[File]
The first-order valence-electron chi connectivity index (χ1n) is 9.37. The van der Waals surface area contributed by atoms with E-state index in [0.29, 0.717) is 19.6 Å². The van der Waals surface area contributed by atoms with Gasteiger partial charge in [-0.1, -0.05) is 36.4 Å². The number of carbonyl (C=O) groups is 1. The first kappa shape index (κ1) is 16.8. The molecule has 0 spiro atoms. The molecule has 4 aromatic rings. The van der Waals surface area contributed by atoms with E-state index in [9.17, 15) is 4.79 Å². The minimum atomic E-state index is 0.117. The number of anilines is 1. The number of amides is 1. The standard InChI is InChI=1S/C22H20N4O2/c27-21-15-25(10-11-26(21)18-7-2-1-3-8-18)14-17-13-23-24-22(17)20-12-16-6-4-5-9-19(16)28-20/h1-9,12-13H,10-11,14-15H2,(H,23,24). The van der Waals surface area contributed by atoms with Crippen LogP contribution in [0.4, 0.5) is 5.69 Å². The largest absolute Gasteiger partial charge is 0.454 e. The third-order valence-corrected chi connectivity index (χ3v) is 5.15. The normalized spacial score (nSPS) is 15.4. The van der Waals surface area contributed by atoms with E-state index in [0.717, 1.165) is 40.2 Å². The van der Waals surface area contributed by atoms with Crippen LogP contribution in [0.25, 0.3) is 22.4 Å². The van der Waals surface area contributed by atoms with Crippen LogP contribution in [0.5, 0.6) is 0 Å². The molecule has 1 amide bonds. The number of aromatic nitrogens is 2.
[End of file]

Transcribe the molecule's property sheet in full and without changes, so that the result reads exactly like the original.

The first-order valence-electron chi connectivity index (χ1n) is 9.37. The van der Waals surface area contributed by atoms with E-state index in [0.29, 0.717) is 19.6 Å². The van der Waals surface area contributed by atoms with Gasteiger partial charge in [-0.1, -0.05) is 36.4 Å². The number of carbonyl (C=O) groups is 1. The first kappa shape index (κ1) is 16.8. The molecule has 0 spiro atoms. The molecule has 4 aromatic rings. The van der Waals surface area contributed by atoms with E-state index in [9.17, 15) is 4.79 Å². The minimum atomic E-state index is 0.117. The number of anilines is 1. The number of amides is 1. The standard InChI is InChI=1S/C22H20N4O2/c27-21-15-25(10-11-26(21)18-7-2-1-3-8-18)14-17-13-23-24-22(17)20-12-16-6-4-5-9-19(16)28-20/h1-9,12-13H,10-11,14-15H2,(H,23,24). The van der Waals surface area contributed by atoms with Crippen LogP contribution in [0.4, 0.5) is 5.69 Å². The largest absolute Gasteiger partial charge is 0.454 e. The third-order valence-corrected chi connectivity index (χ3v) is 5.15. The normalized spacial score (nSPS) is 15.4. The van der Waals surface area contributed by atoms with E-state index in [0.717, 1.165) is 40.2 Å². The van der Waals surface area contributed by atoms with Crippen LogP contribution in [0.25, 0.3) is 22.4 Å². The van der Waals surface area contributed by atoms with Crippen LogP contribution in [0.5, 0.6) is 0 Å². The molecule has 1 amide bonds. The number of aromatic nitrogens is 2.